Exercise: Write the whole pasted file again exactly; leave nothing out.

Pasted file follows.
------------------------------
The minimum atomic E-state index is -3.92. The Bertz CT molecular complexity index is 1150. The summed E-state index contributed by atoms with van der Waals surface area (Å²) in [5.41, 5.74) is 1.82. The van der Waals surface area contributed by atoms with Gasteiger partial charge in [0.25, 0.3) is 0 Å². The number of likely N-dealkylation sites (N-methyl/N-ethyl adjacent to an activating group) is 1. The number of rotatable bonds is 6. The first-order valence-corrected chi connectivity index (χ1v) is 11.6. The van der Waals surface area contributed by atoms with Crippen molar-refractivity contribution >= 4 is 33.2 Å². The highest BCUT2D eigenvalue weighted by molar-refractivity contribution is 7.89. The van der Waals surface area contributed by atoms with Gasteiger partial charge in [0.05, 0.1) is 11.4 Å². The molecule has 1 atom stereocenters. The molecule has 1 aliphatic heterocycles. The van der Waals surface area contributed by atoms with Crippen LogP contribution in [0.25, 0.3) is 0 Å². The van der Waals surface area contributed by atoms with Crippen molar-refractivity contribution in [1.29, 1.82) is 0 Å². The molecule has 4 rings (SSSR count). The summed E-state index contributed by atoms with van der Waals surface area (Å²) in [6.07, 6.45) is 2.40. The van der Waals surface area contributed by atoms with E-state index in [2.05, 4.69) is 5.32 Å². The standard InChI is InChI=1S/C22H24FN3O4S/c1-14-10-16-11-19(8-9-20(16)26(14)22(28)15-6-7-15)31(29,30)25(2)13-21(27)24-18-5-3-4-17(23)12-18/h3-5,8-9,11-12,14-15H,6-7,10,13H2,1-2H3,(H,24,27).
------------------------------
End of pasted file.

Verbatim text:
The minimum atomic E-state index is -3.92. The Bertz CT molecular complexity index is 1150. The summed E-state index contributed by atoms with van der Waals surface area (Å²) in [5.41, 5.74) is 1.82. The van der Waals surface area contributed by atoms with Gasteiger partial charge in [0.25, 0.3) is 0 Å². The number of likely N-dealkylation sites (N-methyl/N-ethyl adjacent to an activating group) is 1. The number of rotatable bonds is 6. The first-order valence-corrected chi connectivity index (χ1v) is 11.6. The van der Waals surface area contributed by atoms with Crippen molar-refractivity contribution >= 4 is 33.2 Å². The highest BCUT2D eigenvalue weighted by molar-refractivity contribution is 7.89. The van der Waals surface area contributed by atoms with Gasteiger partial charge in [0.05, 0.1) is 11.4 Å². The molecule has 1 atom stereocenters. The molecule has 1 aliphatic heterocycles. The van der Waals surface area contributed by atoms with Crippen LogP contribution in [0.25, 0.3) is 0 Å². The van der Waals surface area contributed by atoms with Crippen molar-refractivity contribution in [1.29, 1.82) is 0 Å². The molecule has 4 rings (SSSR count). The summed E-state index contributed by atoms with van der Waals surface area (Å²) in [6.07, 6.45) is 2.40. The van der Waals surface area contributed by atoms with E-state index in [2.05, 4.69) is 5.32 Å². The standard InChI is InChI=1S/C22H24FN3O4S/c1-14-10-16-11-19(8-9-20(16)26(14)22(28)15-6-7-15)31(29,30)25(2)13-21(27)24-18-5-3-4-17(23)12-18/h3-5,8-9,11-12,14-15H,6-7,10,13H2,1-2H3,(H,24,27).